Keyboard ain't going anywhere. Expect it to exist for as long as there are words to type.
    • The keyboard isn't sacrosanct... granted, we'll always want to be able to enter text (at least those of us belonging to the rebel alliance will).

      I can't imagine ever having speech recognition being good enough for a programmer, it would be too slow to have to say "cout less than less than quote capitalised Hello comma world less than less than quote semi colon", and it would make the workplace an awful noisy place :-)

      But what about the non-invasive "thinking caps" featured recently in a story? Maybe on
    • And why would that be the case considering how long time it takes to be proficient in typing? Surely, it is possible that an alternative text entry interface would emerge in the future.

      For example Dasher [cam.ac.uk] is pretty cool, and there are other (in fact numerous) alternative interfaces. See for example Masui's on-line bibliography [pitecan.com].

      • Dasher is pretty useless:

        Experienced users achieve writing speeds of about 34 words per minute, compared with typical ten-finger keyboard typing of 40-60 words per minute.

        Experienced dasher users can peak at 34 wpm.. experienced typists can often peak at more than twice that on a qwerty (not to mention a Dvorak layout [mit.edu]). And imagine using Dasher for coding - Dasher works well for writing words, but fails totally with the symbols and syntax used in programming.

        Some users might be able to work withou

    • You couldn't say them?
      Or think them?
      Or look at something and have the brainwaves converted into words applicable to that which you're looking at (or have bound to that image).

      The command line will only be around as long as there is a keyboard... and the keyboard won't live forever.
      • the grandposter sez:

        Keyboard ain't going anywhere. Expect it to exist for as long as there are words to type.

        That's a tautology. Maybe he was just making an oblique joke?
      • Typing for a skilled typist is both much faster and easier than speaking. Especially for prolonged periods of time.

        There's a rather long while till we get reliable thought-controlled interfaces, and even then they may need some extra training. How many more thoughts you create than you actually say/type? You cull most of the plans before they take any serious shape and are converted into words. Untrained thought-writing would be just a feast of spurts of senseless text and undoing them.

        Reliable voice reco
      • You couldn't say them?

        I've tried. You just can't get the same degree of bandwidth and precision of expression from speaking as you can get typing individual characters at a keyboard. Especially if you're trying to code something.
        • And that's saying nothing about the way recognition systems can get hopelessly messed up by variations in background noise, other speakers and even a bad cold.

          Every time someone mentions speaking instead of typing I always wonder whether they've actually seen inside a busy office, tech support centre or lab. The noise can be bad enough without people saying everything they are typing...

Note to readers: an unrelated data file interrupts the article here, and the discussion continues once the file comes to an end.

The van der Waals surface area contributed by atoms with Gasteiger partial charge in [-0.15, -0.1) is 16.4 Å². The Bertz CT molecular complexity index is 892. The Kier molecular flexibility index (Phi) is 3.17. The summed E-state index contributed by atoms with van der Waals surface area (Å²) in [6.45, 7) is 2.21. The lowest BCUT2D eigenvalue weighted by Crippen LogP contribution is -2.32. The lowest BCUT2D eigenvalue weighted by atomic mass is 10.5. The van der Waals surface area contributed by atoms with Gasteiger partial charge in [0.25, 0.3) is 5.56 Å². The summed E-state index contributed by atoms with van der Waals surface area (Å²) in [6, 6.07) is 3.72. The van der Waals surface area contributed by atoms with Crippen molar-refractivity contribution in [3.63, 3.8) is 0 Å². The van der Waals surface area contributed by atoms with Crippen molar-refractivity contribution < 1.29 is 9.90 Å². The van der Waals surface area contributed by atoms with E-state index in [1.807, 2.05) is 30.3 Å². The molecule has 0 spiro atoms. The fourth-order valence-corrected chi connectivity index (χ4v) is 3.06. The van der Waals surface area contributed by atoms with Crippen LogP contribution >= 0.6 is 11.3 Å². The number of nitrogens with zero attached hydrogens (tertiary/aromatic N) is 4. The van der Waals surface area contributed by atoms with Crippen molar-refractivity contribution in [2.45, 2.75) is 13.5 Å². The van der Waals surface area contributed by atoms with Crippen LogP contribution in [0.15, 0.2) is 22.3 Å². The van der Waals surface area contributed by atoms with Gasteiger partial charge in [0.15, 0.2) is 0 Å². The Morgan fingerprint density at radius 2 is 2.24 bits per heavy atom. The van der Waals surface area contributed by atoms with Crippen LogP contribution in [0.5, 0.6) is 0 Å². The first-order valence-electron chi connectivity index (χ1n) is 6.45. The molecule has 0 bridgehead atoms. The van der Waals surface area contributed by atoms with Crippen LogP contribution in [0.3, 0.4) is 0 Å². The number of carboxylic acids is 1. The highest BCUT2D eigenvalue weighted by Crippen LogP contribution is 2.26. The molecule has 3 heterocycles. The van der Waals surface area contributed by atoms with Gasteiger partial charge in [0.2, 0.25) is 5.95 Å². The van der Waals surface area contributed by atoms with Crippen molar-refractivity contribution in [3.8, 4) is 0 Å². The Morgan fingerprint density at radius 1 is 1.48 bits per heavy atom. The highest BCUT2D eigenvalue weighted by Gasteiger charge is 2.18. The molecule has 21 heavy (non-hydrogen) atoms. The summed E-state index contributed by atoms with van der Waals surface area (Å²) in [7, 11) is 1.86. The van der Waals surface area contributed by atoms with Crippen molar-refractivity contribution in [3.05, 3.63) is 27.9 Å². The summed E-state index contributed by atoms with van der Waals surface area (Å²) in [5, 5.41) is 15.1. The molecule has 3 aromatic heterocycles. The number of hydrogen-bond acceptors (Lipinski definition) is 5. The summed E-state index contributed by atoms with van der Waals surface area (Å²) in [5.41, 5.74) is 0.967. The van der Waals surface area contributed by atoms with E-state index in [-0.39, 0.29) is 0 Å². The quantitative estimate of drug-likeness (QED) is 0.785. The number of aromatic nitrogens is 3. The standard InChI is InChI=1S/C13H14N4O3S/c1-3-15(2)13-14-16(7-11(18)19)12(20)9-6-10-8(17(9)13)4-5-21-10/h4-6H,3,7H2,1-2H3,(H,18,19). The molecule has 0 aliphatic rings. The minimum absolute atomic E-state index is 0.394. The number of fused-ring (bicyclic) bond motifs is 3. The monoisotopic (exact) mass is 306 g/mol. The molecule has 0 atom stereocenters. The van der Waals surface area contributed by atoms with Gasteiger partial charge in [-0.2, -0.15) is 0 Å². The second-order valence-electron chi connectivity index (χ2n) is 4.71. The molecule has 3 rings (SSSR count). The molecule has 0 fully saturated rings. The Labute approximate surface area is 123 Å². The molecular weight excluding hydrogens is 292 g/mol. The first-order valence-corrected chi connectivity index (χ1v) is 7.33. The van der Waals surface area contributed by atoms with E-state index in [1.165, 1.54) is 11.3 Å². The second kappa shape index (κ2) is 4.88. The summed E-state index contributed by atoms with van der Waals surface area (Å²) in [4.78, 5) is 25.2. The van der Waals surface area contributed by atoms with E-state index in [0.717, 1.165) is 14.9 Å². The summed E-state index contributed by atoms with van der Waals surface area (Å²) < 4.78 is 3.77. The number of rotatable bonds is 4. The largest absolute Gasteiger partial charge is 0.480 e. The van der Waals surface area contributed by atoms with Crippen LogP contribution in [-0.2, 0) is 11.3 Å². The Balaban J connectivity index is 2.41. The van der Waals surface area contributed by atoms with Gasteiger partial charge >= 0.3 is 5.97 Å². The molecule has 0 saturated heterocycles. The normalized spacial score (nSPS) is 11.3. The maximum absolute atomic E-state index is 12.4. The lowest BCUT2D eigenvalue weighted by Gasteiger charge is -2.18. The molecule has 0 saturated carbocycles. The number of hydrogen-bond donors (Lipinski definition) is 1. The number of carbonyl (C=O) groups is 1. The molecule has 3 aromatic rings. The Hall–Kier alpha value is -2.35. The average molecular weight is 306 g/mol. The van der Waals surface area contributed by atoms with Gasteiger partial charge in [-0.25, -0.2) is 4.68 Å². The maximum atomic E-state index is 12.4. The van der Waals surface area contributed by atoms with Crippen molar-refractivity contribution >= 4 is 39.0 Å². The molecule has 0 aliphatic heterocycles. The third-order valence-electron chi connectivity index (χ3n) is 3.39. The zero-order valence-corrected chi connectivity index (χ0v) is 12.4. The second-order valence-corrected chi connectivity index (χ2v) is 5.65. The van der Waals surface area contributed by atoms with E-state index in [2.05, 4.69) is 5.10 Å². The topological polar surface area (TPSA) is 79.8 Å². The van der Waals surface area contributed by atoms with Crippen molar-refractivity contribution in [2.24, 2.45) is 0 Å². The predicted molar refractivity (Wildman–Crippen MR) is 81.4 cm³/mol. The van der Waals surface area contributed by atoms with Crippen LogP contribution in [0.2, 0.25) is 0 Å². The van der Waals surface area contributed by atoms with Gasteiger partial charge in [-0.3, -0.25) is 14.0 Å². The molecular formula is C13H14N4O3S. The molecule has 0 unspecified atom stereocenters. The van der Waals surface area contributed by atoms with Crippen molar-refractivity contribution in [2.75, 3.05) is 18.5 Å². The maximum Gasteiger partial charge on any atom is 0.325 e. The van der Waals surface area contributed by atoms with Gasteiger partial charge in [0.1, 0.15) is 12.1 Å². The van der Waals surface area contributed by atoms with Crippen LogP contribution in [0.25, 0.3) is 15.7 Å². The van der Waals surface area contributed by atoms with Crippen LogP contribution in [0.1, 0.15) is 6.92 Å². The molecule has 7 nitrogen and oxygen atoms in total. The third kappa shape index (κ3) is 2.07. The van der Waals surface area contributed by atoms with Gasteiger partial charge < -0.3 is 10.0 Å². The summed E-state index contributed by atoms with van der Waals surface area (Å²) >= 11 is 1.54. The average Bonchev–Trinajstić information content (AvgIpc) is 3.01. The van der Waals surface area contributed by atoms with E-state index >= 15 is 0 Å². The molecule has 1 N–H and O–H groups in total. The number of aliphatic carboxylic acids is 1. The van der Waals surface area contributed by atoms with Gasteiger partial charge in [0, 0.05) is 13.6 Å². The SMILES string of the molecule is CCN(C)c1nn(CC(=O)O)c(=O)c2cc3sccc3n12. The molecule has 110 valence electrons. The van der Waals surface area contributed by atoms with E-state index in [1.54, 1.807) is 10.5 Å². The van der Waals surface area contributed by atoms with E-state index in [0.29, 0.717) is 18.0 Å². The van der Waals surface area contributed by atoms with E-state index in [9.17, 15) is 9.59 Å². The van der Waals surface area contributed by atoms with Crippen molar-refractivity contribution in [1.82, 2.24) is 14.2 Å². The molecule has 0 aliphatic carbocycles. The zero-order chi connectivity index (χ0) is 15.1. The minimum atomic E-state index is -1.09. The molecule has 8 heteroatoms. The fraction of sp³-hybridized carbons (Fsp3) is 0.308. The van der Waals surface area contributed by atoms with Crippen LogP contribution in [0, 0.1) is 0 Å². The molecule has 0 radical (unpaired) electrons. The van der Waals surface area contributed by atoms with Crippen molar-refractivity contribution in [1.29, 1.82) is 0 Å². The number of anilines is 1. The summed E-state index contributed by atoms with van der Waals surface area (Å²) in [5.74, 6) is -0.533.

• You get my keyboard when you pry it from my cold, dead hands...
    • by zulux (112259) on Wednesday January 05, 2005 @10:33AM (#11263184) Homepage Journal
      Keyboard ain't going anywhere. Expect it to exist for as long as there are words to type.


      lol - u r gr8.


    • Keyboard ain't going anywhere.

      It'll go into a scrap heap when sensors can pick up arbitrary 3D motion of every finger without having to bang down on a key. OK, maybe early prototypes will require that you glue foil patterns onto your fingernails.

      Getting out of the 2D keyboard into full 3D gesturing will improve text input speed.

      Probably most importantly, it will more easily permit non-Latin alphabets to be input, such as Chinese.

    • <Scotty>

      A keyboard. How quaint.

      </Scotty>

      c'mon, you know you were thinking it.

  • by Anonymous Coward on Wednesday January 05, 2005 @09:30AM (#11262758)
    "Evolution optimized homo sapiens for wandering the savannah - moving around a plane - and not swinging through the trees. Today this evolutionary bias shows in comparing the number of people who drive a car versus the number of helicopter pilots: 2D navigation (on the ground) vs. 3D navigation (in the air)."

    What absolute, total, bollocks. Cost of helicopters vs cost of cars has not figured into this tit's thoughts, then?
    • Besides, Homo Sapiens is hardly a hardy wanderer. 40km by foot per day is pretty much the best pace anyone can maintain over a length of time. Many animals migrate far further. No, Homo Sapiens was optimized by evolution for staying put and using tools to his advantage.
    • Obviously it does in that particular example. But look at the sales and popularity of Doom Vs. Descent. Descent was vastly more impressive at the time, with its full 3D engine. The multiplayer mode was also stunning once you got the hang of it. But a huge, huge number of people were put off it because they kept getting lost, disorientated, or otherwise couldn't cope with the extra degrees of freedom.
    • Supply and Demand.

      Demand for helicopters is low; supply is low. Therefore, price is high.